Ohio Supreme Court Rules Charter Schools Constitutional

The Ohio Supreme Court ruled Wednesday in a narrowly divided opinion that publicly funded, privately operated charters schools are constitutional.

The 4-3 decision was a blow to a coalition of citizen groups, teachers' unions, education associations and school boards led by the Ohio PTA.

The court upheld the state Legislature's ability to create and to give money to common institutions of learning, even if they are not all the same.

"As the statewide body, the General Assembly has the legislative authority and latitude to set the standards and requirements for common schools, including different standards for community schools," Justice Judith Lanzinger wrote for the majority.

But in a dissent, Justice Alice Robie Resnick argued that the Ohio Community Schools Act violates the Ohio Constitution because it "produces a hodgepodge of uncommon schools financed by the state."

She said that rather than adding to the traditional school system, the charter school legislation has created a situation in which "an assemblage of divergent and deregulated privately owned and managed community schools competes against public schools for public funds."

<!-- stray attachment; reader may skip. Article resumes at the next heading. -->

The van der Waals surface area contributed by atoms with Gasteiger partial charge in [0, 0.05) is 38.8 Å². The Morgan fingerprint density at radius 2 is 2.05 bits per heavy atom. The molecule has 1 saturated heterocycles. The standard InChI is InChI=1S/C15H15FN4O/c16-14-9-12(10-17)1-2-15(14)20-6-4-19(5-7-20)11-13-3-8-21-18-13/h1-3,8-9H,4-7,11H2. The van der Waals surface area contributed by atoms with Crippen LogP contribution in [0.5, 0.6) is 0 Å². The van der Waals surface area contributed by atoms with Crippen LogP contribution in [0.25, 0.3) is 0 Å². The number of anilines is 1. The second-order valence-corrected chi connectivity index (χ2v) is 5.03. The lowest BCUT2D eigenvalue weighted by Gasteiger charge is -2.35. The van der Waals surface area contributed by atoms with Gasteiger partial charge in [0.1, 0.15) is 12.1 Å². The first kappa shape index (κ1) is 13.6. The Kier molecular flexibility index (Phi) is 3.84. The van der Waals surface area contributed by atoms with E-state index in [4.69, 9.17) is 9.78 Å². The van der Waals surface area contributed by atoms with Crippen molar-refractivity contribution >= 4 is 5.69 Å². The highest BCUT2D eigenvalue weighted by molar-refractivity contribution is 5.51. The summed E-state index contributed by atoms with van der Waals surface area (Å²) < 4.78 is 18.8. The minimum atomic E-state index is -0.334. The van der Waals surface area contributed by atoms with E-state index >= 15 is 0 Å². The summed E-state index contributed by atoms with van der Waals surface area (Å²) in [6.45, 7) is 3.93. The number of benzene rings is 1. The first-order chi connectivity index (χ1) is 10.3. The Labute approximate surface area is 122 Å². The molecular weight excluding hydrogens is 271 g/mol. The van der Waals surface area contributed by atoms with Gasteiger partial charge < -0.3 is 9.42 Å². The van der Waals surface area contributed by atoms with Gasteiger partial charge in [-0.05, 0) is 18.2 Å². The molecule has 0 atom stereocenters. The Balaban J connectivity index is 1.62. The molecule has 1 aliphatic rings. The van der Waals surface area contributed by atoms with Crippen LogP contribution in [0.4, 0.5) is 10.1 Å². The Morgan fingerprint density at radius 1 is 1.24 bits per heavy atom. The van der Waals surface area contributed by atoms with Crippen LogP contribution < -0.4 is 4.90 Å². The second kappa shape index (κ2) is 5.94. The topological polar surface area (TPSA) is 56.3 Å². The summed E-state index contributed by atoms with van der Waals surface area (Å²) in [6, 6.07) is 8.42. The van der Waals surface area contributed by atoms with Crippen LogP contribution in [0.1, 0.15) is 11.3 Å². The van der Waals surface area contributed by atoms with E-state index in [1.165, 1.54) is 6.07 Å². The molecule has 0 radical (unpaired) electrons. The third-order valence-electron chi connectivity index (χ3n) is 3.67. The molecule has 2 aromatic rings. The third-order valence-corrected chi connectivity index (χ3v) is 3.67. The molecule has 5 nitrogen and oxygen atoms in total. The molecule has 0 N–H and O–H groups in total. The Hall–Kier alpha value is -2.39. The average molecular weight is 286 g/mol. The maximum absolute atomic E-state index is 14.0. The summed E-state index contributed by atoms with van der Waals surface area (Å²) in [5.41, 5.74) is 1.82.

Lanzinger's majority opinion compared charter schools to earlier education programs.

"Throughout time, new educational movements have faced opponents and detractors," Lanzinger wrote. "But just as the common-school movement of the 1800s increasingly gained supporters throughout the United States, so too has the charter-school movement."

Resnick said Lanzinger's characterization was questionable.

"This court's function is to determine the constitutionality of charter schools as established by statute in Ohio, not to promote their cause," she wrote. "Whether the 'charter-school movement' has truly gained supporters or opponents, nationally or in Ohio, is a subject of social discourse for the political branches of our government."

Teachers' unions, later joined by the other groups, sued Ohio in 2001 over the state's 1998 charter school law, under which the alternative schools have grown from 15 in 1998 to 250 last year. As the movement has grown, criticism has intensified, particularly over charter school students' lagging standardized test scores.

State auditors said in August they believed the state Department of Education officials failed to make site visits and other checks in 2005 to monitor more than $20 million in state money that was given to charter school operators.